Marriage, Madeleine Ferguson, and the State of the Mirror (Or Things Delayed)

Today I could, or rather, should do seven loads of laundry and seek intervention in the form of a pedicure. I’ve opted to read my new book and watch my dog sleep instead.

I’m ambitious like that.

Honestly, I worked six days last week, today is my one day off before it starts all over again, and I just don’t want to be productive.

Besides, I hung my own mirror this weekend.

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What more do you want from me?

The man who was supposed to do it for me is in Minnesota… perhaps permanently and I’m mad at him for as many reasons as that state has lakes.

In truth, I never really needed his help.

I was merely trying to make him feel useful when I asked him to do it for me, and if I’m being REALLY honest that was sort of a crappy move on my part, but I needed to know if he would do what he said he would, and he didn’t.

I wanted to give him a chance to show me who he was. And he did. In more ways than one. (It wasn’t just the mirror.)

As I recounted the story to my friend Mike on a recent phone call, I told him it was imperative that I could count on someone.”Yes,” he agreed, “because they can count on you.” #aww

That’s the beautiful thing about friends.

They know you. They see you.

They know who you are. They’ve walked with you through so many seasons of your life that you show yourselves to one another again and again, sometimes without even meaning to do so.

I find it hard to replicate this while dating, everyone on their best behavior at dinner, struggling to be mysterious or romantic or whatever. It just doesn’t feel like real life.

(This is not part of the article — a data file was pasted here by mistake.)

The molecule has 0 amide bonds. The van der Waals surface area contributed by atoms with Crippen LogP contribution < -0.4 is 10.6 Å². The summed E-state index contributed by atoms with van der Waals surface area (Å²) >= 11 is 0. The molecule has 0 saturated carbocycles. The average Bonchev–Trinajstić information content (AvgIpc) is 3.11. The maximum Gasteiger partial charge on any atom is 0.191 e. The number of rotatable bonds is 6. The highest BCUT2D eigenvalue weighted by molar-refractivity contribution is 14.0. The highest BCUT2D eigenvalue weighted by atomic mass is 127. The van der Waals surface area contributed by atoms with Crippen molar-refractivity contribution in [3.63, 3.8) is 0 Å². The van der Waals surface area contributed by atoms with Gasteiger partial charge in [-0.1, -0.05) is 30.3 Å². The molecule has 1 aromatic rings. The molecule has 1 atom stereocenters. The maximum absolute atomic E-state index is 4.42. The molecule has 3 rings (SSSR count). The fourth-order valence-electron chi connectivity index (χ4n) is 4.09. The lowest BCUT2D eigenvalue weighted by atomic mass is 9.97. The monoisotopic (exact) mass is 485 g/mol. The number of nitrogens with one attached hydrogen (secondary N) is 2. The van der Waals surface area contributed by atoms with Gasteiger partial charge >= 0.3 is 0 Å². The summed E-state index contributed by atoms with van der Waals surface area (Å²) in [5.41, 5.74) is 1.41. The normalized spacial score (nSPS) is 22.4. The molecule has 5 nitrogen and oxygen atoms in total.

Real life, to me, involves situations like: Can we hang my faux deer head without killing each other even though we’re both covered in the gum we accidentally melted with the hairdryer? (Obviously that example is too specific to be fictional.)

My parents practically filed for divorce every time they put up wallpaper or got in a car to go anywhere that involved a map, so I’m not trying to subject any future hypothetical children to that noise.

I’m not saying I have anything against dinner (I’m actually quite fond of it), but I guess what I’m saying is: the other stuff matters more to me.

I started this post for another purpose, and now it has become this.

Oh well.

Like the laundry that should be thrown into the machine and the nails that should be filed and polished, those words and that purpose will be delayed another day.

Now I’m going to straighten the art my dog decided to rearrange last night and go back to my book.

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Apparently he has a problem with Laura Palmer, Madeleine Ferguson, and all things Twin Peaks.

I, have a problem with my couch.

I almost can’t even look at that wretched thing.

Send help.

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A Sorta Blog Break Up (Or I Say a Whole Lot and Conclude Nothing)

You know how some relationships end through attrition? Both parties just seem to fade away without explanation and you find yourself wondering years later where it all went? Wondering who stopped calling whom? I’ve had those endings.

I’ve also had other relationships erupt in an explosive end — with a fight that uncovers all the anger both parties have bottled up over years. I’ve had still others end with one fight over one small thing that illuminates the myriad ways you’ve been growing apart for years.

Endings can be sad. They can also be a relief. Some are permanent. Some aren’t. We might even think we know which category an ending is and then life surprises us. People surprise us.